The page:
While it may not be “stocked-full” of meats andvegetables like Campbell Soups — it is filling, thenafter soup comes the main dish which is a plateheaping with rice, salad, chuños and chicken orbeef. I was full after the soup. All polished off witha Fruit Zumo — or natural fruit juice.What also struck me was the independence of thechildren. Anna, a little three-year old that willfigure prominently later on, was always justwalking about — into and out of the restaurant, intoand out of the street. Parents here would probablybe charged with child neglect, but in Bolivia thiswas how children learn the ways of the world.There was a story of how at two and a half, she gotout of bed, left the house, crossed a major road,walked three blocks to find her mother to tell herthat it was time to come home and go back to bed.Mom was out celebrating.And no sooner that night did I find myself celebrating. Toasting to the Pacha Mama, toBolivia, to el chuño to la hoja sagrada — coca, andplaying many games of cacho — the Bolivian Dicegame. I think that when the night ended there wasmore than one empty caja (box) of cerveza. Butsomehow the next morning the effects of sharingand draining more than 16 one liter cervezas didnot come to haunt me…it must have been theblessings of the Pacha Mama welcoming me back to Bolivia.After a few days in El Alto it was time to make theourney back in time to Chuñavi, where 11 yearsago there was a small community of 600inhabitants, no public transportation, one church, athree-room schoolhouse, two “mini” stores, norestaurants and no electricity, because thetownspeople wanted to live “off-the-grid” and get“free” electricity via hydropower — it might seemromantic, but the project never got off the ground,so Chuñavi was sans luz for four years, two of which were during my stay. In that time I haddeveloped some lasting friendships and was blessedwith two godchildren.So after packing my gifts from the United States(crayons, coloring pads, etc), buying 25 oranges(the children never seem to get enough fruit) andpacking extra layers for warmth the three of us setout (myself, my comadre and her son). The firstwas task was finding the correct Toyota mini-vanthat went in the direction of my site. Well they usedto stop here…and so we waited…but perhaps weshould try another place, so trusting localknowledge we moved up…further down the road tomajor intersection. Aha — here were all the mini-vans. All we had to do was to look for the oneswith the luggage racks on top — those where thelong-haul ones we would need. But we wanted tofind one that was almost full, if we got on an emptyone, we would have to wait and wait while it filled up…So on we got and down the PanAmerican Highway (readtwo-lane road) we set off.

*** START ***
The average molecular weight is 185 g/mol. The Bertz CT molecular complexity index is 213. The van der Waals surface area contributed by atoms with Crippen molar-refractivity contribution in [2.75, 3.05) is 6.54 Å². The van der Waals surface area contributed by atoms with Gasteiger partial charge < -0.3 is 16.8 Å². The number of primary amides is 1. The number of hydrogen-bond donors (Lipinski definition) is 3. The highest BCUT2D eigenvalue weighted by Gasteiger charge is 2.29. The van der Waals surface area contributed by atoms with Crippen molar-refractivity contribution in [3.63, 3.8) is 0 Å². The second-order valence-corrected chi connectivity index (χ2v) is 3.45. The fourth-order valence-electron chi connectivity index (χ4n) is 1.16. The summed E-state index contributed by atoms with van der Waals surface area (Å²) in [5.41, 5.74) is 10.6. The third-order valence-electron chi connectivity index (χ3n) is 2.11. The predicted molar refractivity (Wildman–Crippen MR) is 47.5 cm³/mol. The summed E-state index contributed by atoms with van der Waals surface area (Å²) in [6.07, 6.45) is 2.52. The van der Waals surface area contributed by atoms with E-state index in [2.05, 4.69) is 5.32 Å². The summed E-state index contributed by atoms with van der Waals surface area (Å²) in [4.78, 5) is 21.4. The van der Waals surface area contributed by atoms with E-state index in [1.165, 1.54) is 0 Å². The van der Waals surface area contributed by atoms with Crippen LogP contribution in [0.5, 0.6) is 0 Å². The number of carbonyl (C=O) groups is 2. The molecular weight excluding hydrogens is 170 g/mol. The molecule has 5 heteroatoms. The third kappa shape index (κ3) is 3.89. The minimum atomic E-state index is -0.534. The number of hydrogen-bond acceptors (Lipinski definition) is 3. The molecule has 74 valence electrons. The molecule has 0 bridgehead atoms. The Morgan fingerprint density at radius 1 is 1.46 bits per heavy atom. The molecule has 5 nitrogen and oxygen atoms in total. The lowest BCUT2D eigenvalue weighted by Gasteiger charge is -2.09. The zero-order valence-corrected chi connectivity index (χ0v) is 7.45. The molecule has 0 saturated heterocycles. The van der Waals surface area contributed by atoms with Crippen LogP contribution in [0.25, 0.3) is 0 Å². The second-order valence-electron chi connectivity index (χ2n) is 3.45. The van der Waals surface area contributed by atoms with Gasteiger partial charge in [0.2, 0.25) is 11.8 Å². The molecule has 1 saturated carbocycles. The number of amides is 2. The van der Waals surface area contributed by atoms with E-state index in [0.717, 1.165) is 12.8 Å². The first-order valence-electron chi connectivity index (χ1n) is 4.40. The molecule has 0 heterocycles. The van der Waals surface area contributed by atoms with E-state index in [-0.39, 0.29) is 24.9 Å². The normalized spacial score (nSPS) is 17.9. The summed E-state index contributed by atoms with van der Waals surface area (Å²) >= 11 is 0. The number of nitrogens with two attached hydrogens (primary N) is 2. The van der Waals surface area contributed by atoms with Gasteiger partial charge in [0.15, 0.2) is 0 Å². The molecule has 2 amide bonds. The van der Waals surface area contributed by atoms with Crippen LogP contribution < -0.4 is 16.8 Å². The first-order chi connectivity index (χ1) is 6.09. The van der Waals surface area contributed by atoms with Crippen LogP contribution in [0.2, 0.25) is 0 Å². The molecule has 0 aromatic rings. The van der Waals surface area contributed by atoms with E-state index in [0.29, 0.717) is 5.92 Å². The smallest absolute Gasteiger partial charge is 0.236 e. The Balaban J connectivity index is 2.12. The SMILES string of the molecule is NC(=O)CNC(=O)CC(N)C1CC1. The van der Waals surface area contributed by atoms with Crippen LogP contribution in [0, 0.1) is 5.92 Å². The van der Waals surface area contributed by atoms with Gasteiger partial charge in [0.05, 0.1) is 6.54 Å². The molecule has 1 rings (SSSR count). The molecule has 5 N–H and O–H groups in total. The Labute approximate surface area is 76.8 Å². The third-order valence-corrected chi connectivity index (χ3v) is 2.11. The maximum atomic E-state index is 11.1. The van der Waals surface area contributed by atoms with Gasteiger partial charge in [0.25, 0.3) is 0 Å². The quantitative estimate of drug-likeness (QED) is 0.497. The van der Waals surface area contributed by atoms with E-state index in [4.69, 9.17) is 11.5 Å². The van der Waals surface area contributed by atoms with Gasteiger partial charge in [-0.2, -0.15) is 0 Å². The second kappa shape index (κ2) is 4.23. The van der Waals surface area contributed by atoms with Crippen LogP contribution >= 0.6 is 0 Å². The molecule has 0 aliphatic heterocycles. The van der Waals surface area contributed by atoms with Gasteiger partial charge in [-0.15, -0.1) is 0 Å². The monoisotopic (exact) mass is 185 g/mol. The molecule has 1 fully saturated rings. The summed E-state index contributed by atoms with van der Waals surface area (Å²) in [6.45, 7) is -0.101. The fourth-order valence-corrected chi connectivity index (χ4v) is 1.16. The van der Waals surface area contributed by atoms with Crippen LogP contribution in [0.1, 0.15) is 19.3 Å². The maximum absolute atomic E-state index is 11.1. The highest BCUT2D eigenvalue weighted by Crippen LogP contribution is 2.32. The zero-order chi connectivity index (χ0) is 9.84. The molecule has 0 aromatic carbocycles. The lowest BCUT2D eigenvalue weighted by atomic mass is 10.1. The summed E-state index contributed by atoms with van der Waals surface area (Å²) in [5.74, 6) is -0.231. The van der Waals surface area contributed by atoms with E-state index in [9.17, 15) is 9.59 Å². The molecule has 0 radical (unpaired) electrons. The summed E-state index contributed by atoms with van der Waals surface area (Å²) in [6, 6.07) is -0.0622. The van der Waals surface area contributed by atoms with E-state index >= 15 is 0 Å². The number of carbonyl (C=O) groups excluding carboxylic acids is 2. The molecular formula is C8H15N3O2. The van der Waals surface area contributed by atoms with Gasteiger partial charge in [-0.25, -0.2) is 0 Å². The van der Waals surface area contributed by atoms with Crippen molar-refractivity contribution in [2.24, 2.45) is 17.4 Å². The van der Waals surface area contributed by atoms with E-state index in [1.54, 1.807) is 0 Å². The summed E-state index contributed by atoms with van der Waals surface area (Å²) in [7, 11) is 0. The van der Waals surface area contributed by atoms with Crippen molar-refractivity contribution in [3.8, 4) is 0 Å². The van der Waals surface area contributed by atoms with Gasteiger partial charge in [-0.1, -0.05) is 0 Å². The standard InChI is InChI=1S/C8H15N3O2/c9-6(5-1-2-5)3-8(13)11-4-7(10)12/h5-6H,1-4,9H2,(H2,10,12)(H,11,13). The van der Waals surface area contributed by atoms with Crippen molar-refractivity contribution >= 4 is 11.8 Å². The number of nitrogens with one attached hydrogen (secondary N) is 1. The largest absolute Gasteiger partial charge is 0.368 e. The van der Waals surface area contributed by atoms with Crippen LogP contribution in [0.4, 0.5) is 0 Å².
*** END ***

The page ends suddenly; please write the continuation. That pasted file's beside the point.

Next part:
Nos Quedamos (we’re getting off)
I had to shout as Irealized that we were passing our destination. And off wetumbled with our over-stuffed bags of clothes and foodand prepared for the 30-minute hike to town. Well, it usedto be 30 minutes, when I was practiced and in shape —but now it seemed to take a bit longer (like and extra 15),but still the path was the same. It wound in and out of papa fields, quinoa and barley fields. There was theoccasional cow — “they are so skinny” pointed outFrancisco, a youth of 10 from el Alto. Yup —not much toeat out here, pretty dry and barren.After a number of breaks to drink water and find abathroom, Francisco was looking for a proper toilet…wetold him he was in the countryside and “anyplace” woulddo, we made it to the school and the bridge to nowhere. Abridge! There was a bridge, there never used to be abridge in Chuñavi. It does not even look as if cars use itand the bridge terminates at a wall of rocks. Strange,perhaps a misguided project — we thought. The school —there was the school — but in the past 11 years it haddoubled in size. The old three-room classroom had morethan tripled with the addition of a middle school, officesfor teachers as well as wash and bathrooms for thechildren. And even the old Mapa Del Mundo that wasdone with the schoolchildren was still there —a bit fadedand deteriorated. Wow progress had come to Chuñavi.We even learned that the bridge was for the cows, so thatthey could cross the river in the rainy season without fearof being swept away.As we wandered through Chuñavi it was amazing toremember the familiar faces and good times that we had.My godchild, now 13 was huge. But momand dad were grateful for the visit, gifts and oranges.They invited us in, shared soda, bread, while we sharedcoca with them. They told us how the town had grown toover 1,000 and of the new church that was built, how theynow had electricity, a new middle school, and even taxiservice from the main road.
Unfortunately Emiterio had passed away, but Fernandowas still around, we heard how Amaya lost his bus (of 44passengers) over the embankment on the way back totown from market, but fortunately most everyone wasokay. But sadly there were injuries and some that did notsurvive and the trip had been planned specially for acelebration of Chuñavi.As we left Chuñavi, in the back of a truck, I reflected thatwe had all changed. My comadre, godchild, myself hadall become older…but the important bonds of friendshipwere there as strong as before. The ride back in the truck was cold, but we watched as the sun set, the crescentmoon appear and the Southern Cross brightened in thesouthern sky.